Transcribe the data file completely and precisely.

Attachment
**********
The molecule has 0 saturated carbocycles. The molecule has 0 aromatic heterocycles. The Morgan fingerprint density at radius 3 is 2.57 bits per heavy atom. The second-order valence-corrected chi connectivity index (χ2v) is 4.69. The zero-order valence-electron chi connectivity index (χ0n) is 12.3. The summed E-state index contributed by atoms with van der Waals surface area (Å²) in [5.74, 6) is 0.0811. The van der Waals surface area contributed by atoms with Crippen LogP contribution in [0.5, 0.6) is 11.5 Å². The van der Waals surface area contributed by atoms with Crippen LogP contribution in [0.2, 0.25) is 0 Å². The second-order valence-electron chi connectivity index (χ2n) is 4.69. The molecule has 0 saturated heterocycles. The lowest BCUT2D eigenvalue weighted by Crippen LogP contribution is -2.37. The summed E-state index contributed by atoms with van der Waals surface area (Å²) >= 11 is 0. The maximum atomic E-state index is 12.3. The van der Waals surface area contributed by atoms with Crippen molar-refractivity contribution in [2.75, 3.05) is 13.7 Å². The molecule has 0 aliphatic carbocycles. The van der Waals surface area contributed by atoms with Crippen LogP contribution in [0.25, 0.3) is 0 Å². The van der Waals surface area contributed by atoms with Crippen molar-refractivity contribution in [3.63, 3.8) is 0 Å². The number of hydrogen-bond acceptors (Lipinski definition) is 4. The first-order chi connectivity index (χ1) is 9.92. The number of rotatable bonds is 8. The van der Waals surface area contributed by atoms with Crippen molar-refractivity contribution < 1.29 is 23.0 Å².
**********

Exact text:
The molecule has 0 saturated carbocycles. The molecule has 0 aromatic heterocycles. The Morgan fingerprint density at radius 3 is 2.57 bits per heavy atom. The second-order valence-corrected chi connectivity index (χ2v) is 4.69. The zero-order valence-electron chi connectivity index (χ0n) is 12.3. The summed E-state index contributed by atoms with van der Waals surface area (Å²) in [5.74, 6) is 0.0811. The van der Waals surface area contributed by atoms with Crippen LogP contribution in [0.5, 0.6) is 11.5 Å². The van der Waals surface area contributed by atoms with Crippen LogP contribution in [0.2, 0.25) is 0 Å². The second-order valence-electron chi connectivity index (χ2n) is 4.69. The molecule has 0 saturated heterocycles. The lowest BCUT2D eigenvalue weighted by Crippen LogP contribution is -2.37. The summed E-state index contributed by atoms with van der Waals surface area (Å²) >= 11 is 0. The maximum atomic E-state index is 12.3. The van der Waals surface area contributed by atoms with Crippen molar-refractivity contribution in [2.75, 3.05) is 13.7 Å². The molecule has 0 aliphatic carbocycles. The van der Waals surface area contributed by atoms with Crippen LogP contribution in [0.25, 0.3) is 0 Å². The van der Waals surface area contributed by atoms with Crippen molar-refractivity contribution in [3.63, 3.8) is 0 Å². The number of hydrogen-bond acceptors (Lipinski definition) is 4. The first-order chi connectivity index (χ1) is 9.92. The number of rotatable bonds is 8. The van der Waals surface area contributed by atoms with Crippen molar-refractivity contribution < 1.29 is 23.0 Å².